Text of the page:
Lynn Hall
Lynn Hall (Courtesy Photo)

Lynn Hall wishes she could go back to her 20-year-old self standing on the University of Colorado Boulder campus, grab her younger shoulders and share the news that she proudly published a memoir about her rape on the United States Air Force Academy campus in Colorado.

"My younger self wouldn't have believed it," she said.

Hall did the next best thing Tuesday, standing up in front of a class she once sat in as a student, bearing her truth to the crowded lecture in Professor Joanne Belknap's "violence against women and girls" course.

As a young woman, Hall just wanted to fly.

"I saw the space shuttle launch, and that was it," she said. "I wanted to be up there."

Before becoming an Air Force cadet in 2001, Hall was sexually abused by her air instructor helping her to get her pilot license.

"I was 17, and he was 53," she said.

Six months later, Hall was studying at the Air Force Academy when she said a senior cadet offered to help and ended up raping her in the library. Contracting herpes and, eventually, meningitis, Hall was compelled to report her story.

The illnesses prevented her from graduating from the academy and becoming the pilot she had always longed to be.

"It set me on a very different path," Hall told the room of CU students, intently taking notes and processing her story.


Advertisement

Hall enrolled at CU in 2004 and began taking classes in women and gender studies and psychology. Taking time off for her health issues, Hall graduated in 2010.

Belknap's class was assigned to read Hall's memoir, published in February, called "Caged Eyes: An Air Force Cadet's Story of Rape and Resilience." The students had the opportunity to send Hall questions about her experiences, which she answered with a frankness that made her former professor sitting off to the side teary-eyed with pride.

"When I looked around the room while Lynn was talking, I felt so lucky to have learned from Lynn, and for my current students to learn from Lynn," Belknap said. "So many of them wrote not only questions for her, but beautiful tributes to her for her courage, stamina and for getting published."

Instead of just having the public hear snippets of rape cases blipped in the news, Hall wanted to walk a reader through her own story to show what she described as a systemic culture that allowed sexual assault to continue.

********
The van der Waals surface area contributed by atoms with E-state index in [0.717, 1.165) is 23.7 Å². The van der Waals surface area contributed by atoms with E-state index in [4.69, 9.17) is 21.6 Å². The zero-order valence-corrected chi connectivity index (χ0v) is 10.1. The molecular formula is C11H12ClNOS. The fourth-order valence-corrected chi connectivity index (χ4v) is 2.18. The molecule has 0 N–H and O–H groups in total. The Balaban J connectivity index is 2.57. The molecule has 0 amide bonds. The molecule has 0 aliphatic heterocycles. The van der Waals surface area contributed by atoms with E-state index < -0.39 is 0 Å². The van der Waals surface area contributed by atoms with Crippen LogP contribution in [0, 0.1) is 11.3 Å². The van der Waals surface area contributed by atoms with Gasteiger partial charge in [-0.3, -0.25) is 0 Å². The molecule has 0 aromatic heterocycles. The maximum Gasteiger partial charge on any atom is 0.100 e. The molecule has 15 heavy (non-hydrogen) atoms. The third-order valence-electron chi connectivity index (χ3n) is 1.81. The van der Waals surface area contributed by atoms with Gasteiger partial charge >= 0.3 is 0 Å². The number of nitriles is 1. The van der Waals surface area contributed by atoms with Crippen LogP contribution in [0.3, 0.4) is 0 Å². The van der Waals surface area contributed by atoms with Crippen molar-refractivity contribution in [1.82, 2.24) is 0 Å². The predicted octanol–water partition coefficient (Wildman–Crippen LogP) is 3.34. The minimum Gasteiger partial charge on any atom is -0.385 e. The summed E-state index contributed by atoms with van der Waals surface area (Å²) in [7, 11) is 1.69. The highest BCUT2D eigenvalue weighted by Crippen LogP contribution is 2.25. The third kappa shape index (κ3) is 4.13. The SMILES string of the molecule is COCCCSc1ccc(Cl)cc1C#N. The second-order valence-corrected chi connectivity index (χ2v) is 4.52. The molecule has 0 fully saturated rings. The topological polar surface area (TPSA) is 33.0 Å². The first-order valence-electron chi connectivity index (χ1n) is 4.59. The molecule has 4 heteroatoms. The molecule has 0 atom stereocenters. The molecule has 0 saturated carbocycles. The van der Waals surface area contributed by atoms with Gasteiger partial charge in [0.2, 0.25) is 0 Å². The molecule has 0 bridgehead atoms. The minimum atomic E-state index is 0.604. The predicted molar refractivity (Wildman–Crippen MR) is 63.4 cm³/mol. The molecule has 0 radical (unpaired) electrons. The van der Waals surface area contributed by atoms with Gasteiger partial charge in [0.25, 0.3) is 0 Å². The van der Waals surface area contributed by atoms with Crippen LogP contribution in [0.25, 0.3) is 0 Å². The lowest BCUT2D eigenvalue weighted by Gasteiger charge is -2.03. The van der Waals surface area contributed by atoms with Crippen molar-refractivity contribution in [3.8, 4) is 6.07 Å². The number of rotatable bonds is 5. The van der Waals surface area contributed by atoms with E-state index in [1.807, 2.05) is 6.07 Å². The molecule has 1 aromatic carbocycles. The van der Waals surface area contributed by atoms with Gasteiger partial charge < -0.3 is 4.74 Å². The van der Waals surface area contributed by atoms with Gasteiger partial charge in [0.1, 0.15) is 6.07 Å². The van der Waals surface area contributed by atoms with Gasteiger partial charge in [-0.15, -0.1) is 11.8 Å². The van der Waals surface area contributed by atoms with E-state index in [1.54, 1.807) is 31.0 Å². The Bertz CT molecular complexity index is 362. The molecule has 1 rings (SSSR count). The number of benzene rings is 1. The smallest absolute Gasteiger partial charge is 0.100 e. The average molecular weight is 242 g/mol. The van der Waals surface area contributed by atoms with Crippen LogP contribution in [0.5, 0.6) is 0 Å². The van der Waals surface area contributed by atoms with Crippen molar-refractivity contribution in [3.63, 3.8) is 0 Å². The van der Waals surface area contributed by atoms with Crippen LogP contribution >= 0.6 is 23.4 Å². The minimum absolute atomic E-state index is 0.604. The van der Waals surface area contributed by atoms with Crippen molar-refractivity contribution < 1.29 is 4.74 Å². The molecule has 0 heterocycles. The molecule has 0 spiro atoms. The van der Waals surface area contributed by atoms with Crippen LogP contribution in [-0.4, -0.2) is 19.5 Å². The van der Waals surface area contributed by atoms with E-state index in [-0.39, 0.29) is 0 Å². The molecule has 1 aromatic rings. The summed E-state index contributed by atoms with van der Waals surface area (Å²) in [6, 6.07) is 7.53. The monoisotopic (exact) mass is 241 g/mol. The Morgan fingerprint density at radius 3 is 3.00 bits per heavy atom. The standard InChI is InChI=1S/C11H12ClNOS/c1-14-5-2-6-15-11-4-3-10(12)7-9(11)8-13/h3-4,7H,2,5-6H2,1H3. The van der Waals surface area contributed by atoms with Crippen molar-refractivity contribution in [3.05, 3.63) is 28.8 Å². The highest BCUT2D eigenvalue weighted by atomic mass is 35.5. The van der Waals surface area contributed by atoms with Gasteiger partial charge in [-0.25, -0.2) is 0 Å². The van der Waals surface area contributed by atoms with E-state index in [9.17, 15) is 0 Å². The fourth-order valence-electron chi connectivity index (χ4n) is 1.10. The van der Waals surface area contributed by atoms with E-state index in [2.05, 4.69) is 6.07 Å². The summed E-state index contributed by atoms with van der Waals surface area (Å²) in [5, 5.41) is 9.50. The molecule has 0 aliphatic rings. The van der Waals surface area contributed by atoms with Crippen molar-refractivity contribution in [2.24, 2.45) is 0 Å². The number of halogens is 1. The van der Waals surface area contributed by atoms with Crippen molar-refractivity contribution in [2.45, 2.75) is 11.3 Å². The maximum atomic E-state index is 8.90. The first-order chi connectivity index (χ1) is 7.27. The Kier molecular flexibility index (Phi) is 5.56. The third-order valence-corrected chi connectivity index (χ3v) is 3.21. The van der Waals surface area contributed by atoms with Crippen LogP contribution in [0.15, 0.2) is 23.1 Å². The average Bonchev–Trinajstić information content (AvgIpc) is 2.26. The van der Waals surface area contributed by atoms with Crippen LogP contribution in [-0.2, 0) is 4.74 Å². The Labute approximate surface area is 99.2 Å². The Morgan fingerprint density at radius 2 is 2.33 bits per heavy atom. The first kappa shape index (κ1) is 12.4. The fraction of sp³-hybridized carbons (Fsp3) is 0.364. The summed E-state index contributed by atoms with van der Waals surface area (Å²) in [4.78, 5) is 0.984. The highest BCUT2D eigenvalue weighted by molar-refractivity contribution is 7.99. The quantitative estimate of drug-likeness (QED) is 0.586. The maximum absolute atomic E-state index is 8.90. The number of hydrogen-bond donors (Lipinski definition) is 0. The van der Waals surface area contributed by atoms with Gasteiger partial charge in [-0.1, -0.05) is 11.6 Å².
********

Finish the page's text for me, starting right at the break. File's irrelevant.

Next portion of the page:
The road to publishing her memoir was winding.

The book, which Hall began writing in 2007, received at least 60 rejections over the course of a year.

"It turns out rape is a hard sell," she said. "Who knew?"

When publishers asked Hall to take out her first sexual assault to make the book "cleaner," she pushed back.

"I knew my whole story was beneficial," Hall said. "There are so many people who have been sexually assaulted more than once, and the shame is so thick, it can destroy your life if you let it. The more we share our own stories and are met with empathy, that shame just dissolves."

As movements like the "me too" campaign giving people a platform to share their sexual assault stories contrast with recent sexual assault scandals such as the highly-contested Alabama Senate race with accused child molester Roy Moore receiving the President Donald Trump's support, Hall said her work feels more urgent now than ever.

Some days, the thought of logging onto Twitter and reading more disheartening news about sexual assault makes Hall feel like giving up. In times of distress, the activist and author thinks of the people she meets during her book discussions who have told her they found healing and the courage to speak up about their own assaults after reading her story.

"This is a critical moment in our country," Hall said. "What's going to happen next? Are we just going to move on or actually going to learn something from this moment? I hope it's the latter. I know I'm not going to stop doing this work."

Elizabeth Hernandez: 303-473-1106, hernandeze@dailycamera.com